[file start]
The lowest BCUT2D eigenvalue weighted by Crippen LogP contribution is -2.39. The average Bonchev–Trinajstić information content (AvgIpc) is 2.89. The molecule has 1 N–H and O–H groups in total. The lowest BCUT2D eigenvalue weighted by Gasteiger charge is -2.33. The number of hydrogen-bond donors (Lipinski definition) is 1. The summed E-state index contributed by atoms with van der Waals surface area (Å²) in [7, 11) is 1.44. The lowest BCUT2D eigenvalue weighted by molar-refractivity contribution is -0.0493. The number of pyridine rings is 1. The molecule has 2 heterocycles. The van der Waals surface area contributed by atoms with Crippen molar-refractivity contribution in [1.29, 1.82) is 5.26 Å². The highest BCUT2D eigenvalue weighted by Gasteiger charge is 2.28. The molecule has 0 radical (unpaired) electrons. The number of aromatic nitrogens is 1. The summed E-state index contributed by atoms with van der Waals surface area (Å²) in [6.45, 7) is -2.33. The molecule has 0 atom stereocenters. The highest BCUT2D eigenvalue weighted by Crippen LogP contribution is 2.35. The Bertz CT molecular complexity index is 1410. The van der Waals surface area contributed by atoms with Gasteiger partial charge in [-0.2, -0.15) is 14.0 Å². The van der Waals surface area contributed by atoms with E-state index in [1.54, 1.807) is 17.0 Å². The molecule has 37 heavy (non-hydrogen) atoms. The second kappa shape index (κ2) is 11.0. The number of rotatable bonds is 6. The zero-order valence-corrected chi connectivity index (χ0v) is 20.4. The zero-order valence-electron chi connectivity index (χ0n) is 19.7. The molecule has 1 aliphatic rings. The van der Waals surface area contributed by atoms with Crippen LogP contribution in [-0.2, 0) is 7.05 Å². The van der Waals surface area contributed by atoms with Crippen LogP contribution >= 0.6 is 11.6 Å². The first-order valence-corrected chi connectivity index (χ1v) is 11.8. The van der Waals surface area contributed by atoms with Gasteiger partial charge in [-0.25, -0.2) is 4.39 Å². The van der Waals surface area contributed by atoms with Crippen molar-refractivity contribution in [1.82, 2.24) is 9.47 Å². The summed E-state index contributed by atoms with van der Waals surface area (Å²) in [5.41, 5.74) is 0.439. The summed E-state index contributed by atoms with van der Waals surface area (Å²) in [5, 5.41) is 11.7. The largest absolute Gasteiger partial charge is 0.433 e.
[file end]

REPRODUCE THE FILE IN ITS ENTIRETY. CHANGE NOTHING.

The lowest BCUT2D eigenvalue weighted by Crippen LogP contribution is -2.39. The average Bonchev–Trinajstić information content (AvgIpc) is 2.89. The molecule has 1 N–H and O–H groups in total. The lowest BCUT2D eigenvalue weighted by Gasteiger charge is -2.33. The number of hydrogen-bond donors (Lipinski definition) is 1. The summed E-state index contributed by atoms with van der Waals surface area (Å²) in [7, 11) is 1.44. The lowest BCUT2D eigenvalue weighted by molar-refractivity contribution is -0.0493. The number of pyridine rings is 1. The molecule has 2 heterocycles. The van der Waals surface area contributed by atoms with Crippen molar-refractivity contribution in [1.29, 1.82) is 5.26 Å². The highest BCUT2D eigenvalue weighted by Gasteiger charge is 2.28. The molecule has 0 radical (unpaired) electrons. The number of aromatic nitrogens is 1. The summed E-state index contributed by atoms with van der Waals surface area (Å²) in [6.45, 7) is -2.33. The molecule has 0 atom stereocenters. The highest BCUT2D eigenvalue weighted by Crippen LogP contribution is 2.35. The Bertz CT molecular complexity index is 1410. The van der Waals surface area contributed by atoms with Gasteiger partial charge in [-0.2, -0.15) is 14.0 Å². The van der Waals surface area contributed by atoms with E-state index in [1.54, 1.807) is 17.0 Å². The molecule has 37 heavy (non-hydrogen) atoms. The second kappa shape index (κ2) is 11.0. The number of rotatable bonds is 6. The zero-order valence-corrected chi connectivity index (χ0v) is 20.4. The zero-order valence-electron chi connectivity index (χ0n) is 19.7. The molecule has 1 aliphatic rings. The van der Waals surface area contributed by atoms with Crippen LogP contribution in [-0.2, 0) is 7.05 Å². The van der Waals surface area contributed by atoms with Crippen LogP contribution >= 0.6 is 11.6 Å². The first-order valence-corrected chi connectivity index (χ1v) is 11.8. The van der Waals surface area contributed by atoms with Gasteiger partial charge in [-0.25, -0.2) is 4.39 Å². The van der Waals surface area contributed by atoms with Crippen molar-refractivity contribution in [1.82, 2.24) is 9.47 Å². The summed E-state index contributed by atoms with van der Waals surface area (Å²) in [5.41, 5.74) is 0.439. The summed E-state index contributed by atoms with van der Waals surface area (Å²) in [5, 5.41) is 11.7. The largest absolute Gasteiger partial charge is 0.433 e.